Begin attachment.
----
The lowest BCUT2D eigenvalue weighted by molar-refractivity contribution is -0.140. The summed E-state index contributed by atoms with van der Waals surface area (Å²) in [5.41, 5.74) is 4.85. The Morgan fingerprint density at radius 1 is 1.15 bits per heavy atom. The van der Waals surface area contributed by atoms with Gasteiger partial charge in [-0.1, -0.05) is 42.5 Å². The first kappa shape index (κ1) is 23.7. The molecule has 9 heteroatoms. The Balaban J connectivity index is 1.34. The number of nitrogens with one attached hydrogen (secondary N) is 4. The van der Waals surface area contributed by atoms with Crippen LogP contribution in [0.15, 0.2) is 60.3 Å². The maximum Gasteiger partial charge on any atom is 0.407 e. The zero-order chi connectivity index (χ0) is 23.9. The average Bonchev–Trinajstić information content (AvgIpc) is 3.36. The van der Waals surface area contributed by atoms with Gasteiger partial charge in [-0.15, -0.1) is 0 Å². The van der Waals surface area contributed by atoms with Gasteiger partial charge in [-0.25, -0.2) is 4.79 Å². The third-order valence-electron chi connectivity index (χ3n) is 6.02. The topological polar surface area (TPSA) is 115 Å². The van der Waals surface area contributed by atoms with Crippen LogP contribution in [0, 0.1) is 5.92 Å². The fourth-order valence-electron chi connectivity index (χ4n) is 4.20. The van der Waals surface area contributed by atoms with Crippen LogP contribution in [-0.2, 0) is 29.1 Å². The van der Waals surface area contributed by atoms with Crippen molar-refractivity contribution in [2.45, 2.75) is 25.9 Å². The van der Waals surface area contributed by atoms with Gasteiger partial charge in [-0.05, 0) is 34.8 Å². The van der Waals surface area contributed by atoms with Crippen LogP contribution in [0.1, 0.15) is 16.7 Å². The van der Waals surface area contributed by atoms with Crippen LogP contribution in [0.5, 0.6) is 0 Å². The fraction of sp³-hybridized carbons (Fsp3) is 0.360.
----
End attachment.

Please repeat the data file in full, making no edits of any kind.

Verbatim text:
The lowest BCUT2D eigenvalue weighted by molar-refractivity contribution is -0.140. The summed E-state index contributed by atoms with van der Waals surface area (Å²) in [5.41, 5.74) is 4.85. The Morgan fingerprint density at radius 1 is 1.15 bits per heavy atom. The van der Waals surface area contributed by atoms with Gasteiger partial charge in [-0.1, -0.05) is 42.5 Å². The first kappa shape index (κ1) is 23.7. The molecule has 9 heteroatoms. The Balaban J connectivity index is 1.34. The number of nitrogens with one attached hydrogen (secondary N) is 4. The van der Waals surface area contributed by atoms with Crippen LogP contribution in [0.15, 0.2) is 60.3 Å². The maximum Gasteiger partial charge on any atom is 0.407 e. The zero-order chi connectivity index (χ0) is 23.9. The average Bonchev–Trinajstić information content (AvgIpc) is 3.36. The van der Waals surface area contributed by atoms with Gasteiger partial charge in [-0.15, -0.1) is 0 Å². The van der Waals surface area contributed by atoms with Gasteiger partial charge in [-0.25, -0.2) is 4.79 Å². The third-order valence-electron chi connectivity index (χ3n) is 6.02. The topological polar surface area (TPSA) is 115 Å². The van der Waals surface area contributed by atoms with Crippen LogP contribution in [0, 0.1) is 5.92 Å². The fourth-order valence-electron chi connectivity index (χ4n) is 4.20. The van der Waals surface area contributed by atoms with Crippen LogP contribution in [-0.2, 0) is 29.1 Å². The van der Waals surface area contributed by atoms with Crippen molar-refractivity contribution in [2.45, 2.75) is 25.9 Å². The van der Waals surface area contributed by atoms with Gasteiger partial charge in [-0.05, 0) is 34.8 Å². The van der Waals surface area contributed by atoms with Crippen LogP contribution in [0.1, 0.15) is 16.7 Å². The van der Waals surface area contributed by atoms with Crippen LogP contribution in [0.5, 0.6) is 0 Å². The fraction of sp³-hybridized carbons (Fsp3) is 0.360.